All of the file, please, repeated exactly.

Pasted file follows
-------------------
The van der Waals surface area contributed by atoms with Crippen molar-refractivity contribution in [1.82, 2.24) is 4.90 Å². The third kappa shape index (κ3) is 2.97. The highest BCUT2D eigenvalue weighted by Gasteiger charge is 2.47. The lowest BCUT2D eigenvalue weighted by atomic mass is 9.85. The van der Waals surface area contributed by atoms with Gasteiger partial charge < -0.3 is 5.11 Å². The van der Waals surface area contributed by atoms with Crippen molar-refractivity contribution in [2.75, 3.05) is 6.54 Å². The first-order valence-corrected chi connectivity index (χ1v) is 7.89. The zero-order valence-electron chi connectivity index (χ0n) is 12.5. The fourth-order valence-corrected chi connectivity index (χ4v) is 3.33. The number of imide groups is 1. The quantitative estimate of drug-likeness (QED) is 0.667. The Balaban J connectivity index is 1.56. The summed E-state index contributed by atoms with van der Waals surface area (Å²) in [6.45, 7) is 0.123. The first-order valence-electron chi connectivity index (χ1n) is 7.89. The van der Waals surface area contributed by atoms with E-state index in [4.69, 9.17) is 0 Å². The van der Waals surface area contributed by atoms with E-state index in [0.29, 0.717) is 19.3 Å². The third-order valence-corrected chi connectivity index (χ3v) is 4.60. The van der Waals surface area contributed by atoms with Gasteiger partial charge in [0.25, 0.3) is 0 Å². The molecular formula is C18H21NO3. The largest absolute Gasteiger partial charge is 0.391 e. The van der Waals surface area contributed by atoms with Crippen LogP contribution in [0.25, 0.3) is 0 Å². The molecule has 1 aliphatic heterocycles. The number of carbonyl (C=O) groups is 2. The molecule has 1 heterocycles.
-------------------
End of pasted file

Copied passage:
The van der Waals surface area contributed by atoms with Crippen molar-refractivity contribution in [1.82, 2.24) is 4.90 Å². The third kappa shape index (κ3) is 2.97. The highest BCUT2D eigenvalue weighted by Gasteiger charge is 2.47. The lowest BCUT2D eigenvalue weighted by atomic mass is 9.85. The van der Waals surface area contributed by atoms with Gasteiger partial charge < -0.3 is 5.11 Å². The van der Waals surface area contributed by atoms with Crippen molar-refractivity contribution in [2.75, 3.05) is 6.54 Å². The first-order valence-corrected chi connectivity index (χ1v) is 7.89. The zero-order valence-electron chi connectivity index (χ0n) is 12.5. The fourth-order valence-corrected chi connectivity index (χ4v) is 3.33. The number of imide groups is 1. The quantitative estimate of drug-likeness (QED) is 0.667. The Balaban J connectivity index is 1.56. The summed E-state index contributed by atoms with van der Waals surface area (Å²) in [6.45, 7) is 0.123. The first-order valence-electron chi connectivity index (χ1n) is 7.89. The van der Waals surface area contributed by atoms with E-state index in [4.69, 9.17) is 0 Å². The van der Waals surface area contributed by atoms with E-state index in [0.29, 0.717) is 19.3 Å². The third-order valence-corrected chi connectivity index (χ3v) is 4.60. The van der Waals surface area contributed by atoms with Gasteiger partial charge in [0.25, 0.3) is 0 Å². The molecular formula is C18H21NO3. The largest absolute Gasteiger partial charge is 0.391 e. The van der Waals surface area contributed by atoms with Crippen LogP contribution in [0.25, 0.3) is 0 Å². The molecule has 1 aliphatic heterocycles. The number of carbonyl (C=O) groups is 2. The molecule has 1 heterocycles.